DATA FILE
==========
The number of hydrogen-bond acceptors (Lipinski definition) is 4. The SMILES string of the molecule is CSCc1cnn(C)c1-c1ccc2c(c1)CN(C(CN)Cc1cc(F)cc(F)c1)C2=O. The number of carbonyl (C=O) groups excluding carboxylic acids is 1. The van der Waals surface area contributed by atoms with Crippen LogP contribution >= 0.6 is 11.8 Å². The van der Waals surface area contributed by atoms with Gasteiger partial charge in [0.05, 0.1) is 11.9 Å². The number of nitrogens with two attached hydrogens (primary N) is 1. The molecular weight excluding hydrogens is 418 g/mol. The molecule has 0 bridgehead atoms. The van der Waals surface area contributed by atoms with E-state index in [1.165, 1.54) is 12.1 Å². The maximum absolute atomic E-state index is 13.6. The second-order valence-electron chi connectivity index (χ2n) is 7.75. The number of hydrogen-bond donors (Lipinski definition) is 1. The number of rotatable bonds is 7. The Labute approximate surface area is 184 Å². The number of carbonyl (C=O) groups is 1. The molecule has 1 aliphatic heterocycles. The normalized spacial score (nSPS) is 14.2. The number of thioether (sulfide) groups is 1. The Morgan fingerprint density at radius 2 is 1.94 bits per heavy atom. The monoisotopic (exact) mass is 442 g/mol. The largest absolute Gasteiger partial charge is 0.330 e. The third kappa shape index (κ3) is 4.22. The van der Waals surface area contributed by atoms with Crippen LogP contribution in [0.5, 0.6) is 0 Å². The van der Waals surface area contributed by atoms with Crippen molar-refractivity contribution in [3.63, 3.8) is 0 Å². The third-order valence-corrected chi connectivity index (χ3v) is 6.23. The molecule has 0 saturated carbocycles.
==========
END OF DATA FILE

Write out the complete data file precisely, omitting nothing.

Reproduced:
The number of hydrogen-bond acceptors (Lipinski definition) is 4. The SMILES string of the molecule is CSCc1cnn(C)c1-c1ccc2c(c1)CN(C(CN)Cc1cc(F)cc(F)c1)C2=O. The number of carbonyl (C=O) groups excluding carboxylic acids is 1. The van der Waals surface area contributed by atoms with Crippen LogP contribution >= 0.6 is 11.8 Å². The van der Waals surface area contributed by atoms with Gasteiger partial charge in [0.05, 0.1) is 11.9 Å². The number of nitrogens with two attached hydrogens (primary N) is 1. The molecular weight excluding hydrogens is 418 g/mol. The molecule has 0 bridgehead atoms. The van der Waals surface area contributed by atoms with E-state index in [1.165, 1.54) is 12.1 Å². The maximum absolute atomic E-state index is 13.6. The second-order valence-electron chi connectivity index (χ2n) is 7.75. The number of hydrogen-bond donors (Lipinski definition) is 1. The number of rotatable bonds is 7. The Labute approximate surface area is 184 Å². The number of carbonyl (C=O) groups is 1. The molecule has 1 aliphatic heterocycles. The normalized spacial score (nSPS) is 14.2. The number of thioether (sulfide) groups is 1. The Morgan fingerprint density at radius 2 is 1.94 bits per heavy atom. The monoisotopic (exact) mass is 442 g/mol. The largest absolute Gasteiger partial charge is 0.330 e. The third kappa shape index (κ3) is 4.22. The van der Waals surface area contributed by atoms with Crippen LogP contribution in [0.5, 0.6) is 0 Å². The van der Waals surface area contributed by atoms with Crippen molar-refractivity contribution in [3.63, 3.8) is 0 Å². The third-order valence-corrected chi connectivity index (χ3v) is 6.23. The molecule has 0 saturated carbocycles.